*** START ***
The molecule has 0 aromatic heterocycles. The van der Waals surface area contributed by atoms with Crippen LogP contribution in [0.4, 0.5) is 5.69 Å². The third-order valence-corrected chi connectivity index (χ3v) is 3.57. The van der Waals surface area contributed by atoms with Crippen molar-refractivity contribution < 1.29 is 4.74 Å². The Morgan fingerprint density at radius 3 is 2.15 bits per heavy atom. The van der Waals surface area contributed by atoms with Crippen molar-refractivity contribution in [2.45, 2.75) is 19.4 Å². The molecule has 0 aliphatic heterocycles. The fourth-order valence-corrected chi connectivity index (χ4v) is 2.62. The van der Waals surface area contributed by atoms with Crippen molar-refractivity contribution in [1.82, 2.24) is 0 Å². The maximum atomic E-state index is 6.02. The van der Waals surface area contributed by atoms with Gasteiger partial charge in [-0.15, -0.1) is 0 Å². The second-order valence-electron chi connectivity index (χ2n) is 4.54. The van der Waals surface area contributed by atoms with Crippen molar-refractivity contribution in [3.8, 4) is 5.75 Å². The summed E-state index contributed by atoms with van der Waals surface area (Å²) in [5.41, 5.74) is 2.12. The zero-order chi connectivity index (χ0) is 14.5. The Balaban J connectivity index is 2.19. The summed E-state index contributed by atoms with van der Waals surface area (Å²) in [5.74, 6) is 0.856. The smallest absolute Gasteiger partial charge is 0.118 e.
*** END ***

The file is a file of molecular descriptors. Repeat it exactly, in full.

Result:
The molecule has 0 aromatic heterocycles. The van der Waals surface area contributed by atoms with Crippen LogP contribution in [0.4, 0.5) is 5.69 Å². The third-order valence-corrected chi connectivity index (χ3v) is 3.57. The van der Waals surface area contributed by atoms with Crippen molar-refractivity contribution < 1.29 is 4.74 Å². The Morgan fingerprint density at radius 3 is 2.15 bits per heavy atom. The van der Waals surface area contributed by atoms with Crippen molar-refractivity contribution in [2.45, 2.75) is 19.4 Å². The molecule has 0 aliphatic heterocycles. The fourth-order valence-corrected chi connectivity index (χ4v) is 2.62. The van der Waals surface area contributed by atoms with Crippen molar-refractivity contribution in [1.82, 2.24) is 0 Å². The maximum atomic E-state index is 6.02. The van der Waals surface area contributed by atoms with Gasteiger partial charge in [-0.15, -0.1) is 0 Å². The second-order valence-electron chi connectivity index (χ2n) is 4.54. The van der Waals surface area contributed by atoms with Crippen molar-refractivity contribution in [3.8, 4) is 5.75 Å². The summed E-state index contributed by atoms with van der Waals surface area (Å²) in [5.41, 5.74) is 2.12. The zero-order chi connectivity index (χ0) is 14.5. The Balaban J connectivity index is 2.19. The summed E-state index contributed by atoms with van der Waals surface area (Å²) in [5.74, 6) is 0.856. The smallest absolute Gasteiger partial charge is 0.118 e.